“Dear God, I pray for all that have asked me for a prayer and for all that may need a prayer.”
“.اللهم ادعي لكل من طلب مني الدعاء و لكل من يحتاج  الدعاء”

I wanted you to know that every time I kneel in salat, I make a prayer for you.

“Dear God, bestow us with ease to our situations, cure for our ill and mercy upon our deceased.”
“.اللهم يسر لنا ظروفنا و أشفي مرضانا و أرحم موتنا”

I wanted you to know that at least once a day, I praise God for you.

“Alhamdulillah for everything bestowed upon my path.”
“.الحمدلله على كل شيءٍ تبعثا في سكتي”

I wanted you to know that no matter the reasons, the distance or the unknown, I harbor no anger, dislike or hate towards you. I truly simply just love you.

Ramadan is upon us and I’ve learned many years ago that harboring any anger, dislike or hate towards another, dissolves one’s prayers and fasts. One’s good deeds are not accepted. You see, we must be of clear minds, pure hearts and good intentions when we enter into a conversation and action for God. So the thought of every supplication, every kneel and every praise that includes you not being accepted is in itself the reason why since then I’ve practiced to enter every conversation and action for God with the clearest of minds, purist of hearts and the best of intentions.

Believe me my beloved when I say, it’s an entire different feeling when one is not harboring anything but love. You end up making a prayer for those whom have hurt you, did you wrong, misjudged you, forgotten you. You end up loving them for the sake of God, with the intention that your love may uplift them from what may have caused them to do such things to you or anyone in the first place.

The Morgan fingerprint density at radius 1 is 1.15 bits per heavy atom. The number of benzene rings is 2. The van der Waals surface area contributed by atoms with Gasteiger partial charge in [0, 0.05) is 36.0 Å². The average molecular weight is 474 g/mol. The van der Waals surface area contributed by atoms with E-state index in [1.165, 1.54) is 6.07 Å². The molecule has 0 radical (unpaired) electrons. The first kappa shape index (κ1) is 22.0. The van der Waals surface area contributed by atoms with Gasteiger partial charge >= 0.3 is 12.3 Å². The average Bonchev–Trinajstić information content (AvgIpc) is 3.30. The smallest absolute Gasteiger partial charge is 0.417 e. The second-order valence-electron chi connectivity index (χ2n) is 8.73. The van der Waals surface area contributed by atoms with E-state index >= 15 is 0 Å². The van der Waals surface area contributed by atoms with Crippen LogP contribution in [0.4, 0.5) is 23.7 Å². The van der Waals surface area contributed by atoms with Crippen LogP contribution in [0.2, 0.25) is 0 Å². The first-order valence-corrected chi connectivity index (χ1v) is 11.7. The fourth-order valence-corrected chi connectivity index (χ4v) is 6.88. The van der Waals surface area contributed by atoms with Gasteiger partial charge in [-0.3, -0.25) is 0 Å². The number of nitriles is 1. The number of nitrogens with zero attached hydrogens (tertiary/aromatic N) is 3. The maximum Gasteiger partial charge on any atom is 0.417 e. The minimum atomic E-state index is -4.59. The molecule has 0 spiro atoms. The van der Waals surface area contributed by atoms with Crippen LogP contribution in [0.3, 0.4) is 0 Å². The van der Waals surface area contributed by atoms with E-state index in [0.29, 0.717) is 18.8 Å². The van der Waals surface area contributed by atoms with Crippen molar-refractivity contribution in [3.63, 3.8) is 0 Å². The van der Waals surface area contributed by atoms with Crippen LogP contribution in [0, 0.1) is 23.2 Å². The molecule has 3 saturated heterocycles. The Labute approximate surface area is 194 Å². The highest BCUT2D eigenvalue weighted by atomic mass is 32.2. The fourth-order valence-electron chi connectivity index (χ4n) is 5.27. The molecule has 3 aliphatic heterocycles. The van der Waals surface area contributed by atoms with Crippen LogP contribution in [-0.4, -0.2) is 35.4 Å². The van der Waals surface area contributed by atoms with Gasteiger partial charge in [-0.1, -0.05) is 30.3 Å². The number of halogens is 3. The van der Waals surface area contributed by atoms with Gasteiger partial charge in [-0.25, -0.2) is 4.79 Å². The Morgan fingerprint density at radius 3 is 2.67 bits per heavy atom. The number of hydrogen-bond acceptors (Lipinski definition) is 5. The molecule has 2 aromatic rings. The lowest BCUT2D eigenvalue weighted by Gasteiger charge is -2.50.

RamadanMubarak-hadeethI want nothing from you except for three things. The first is to love me back in your own way for the sake of God. This will lead to the second, to forgive me for anything I may have done that offended or hurt you. These two will lead to the third, to include us in at least one of your prayers a day.

If you can’t find it in your heart to love me, know that the first 10 days of Ramadan is God’s mercy upon us. If you can’t find it in your heart to forgive me, know that the second 10 days  of Ramadan is God’s forgiveness upon us. If you can’t find it in your heart to pray for us, know that the third 10 days of Ramadan is God emancipating us from the punishment. I humbly ask you to please make an effort with the knowledge that I love you, forgive you and have you in my prayers. Yesterday, today, tomorrow and always.

May you and yours have a joyous, rewarding and blessed Ramadan.

With love,

Ms. Hala

Disclaimer: My Arabic is not perfect. If there are any errors you find, kindly forward it to me so that I may correct it as I want my love letter to you to be perfect… =)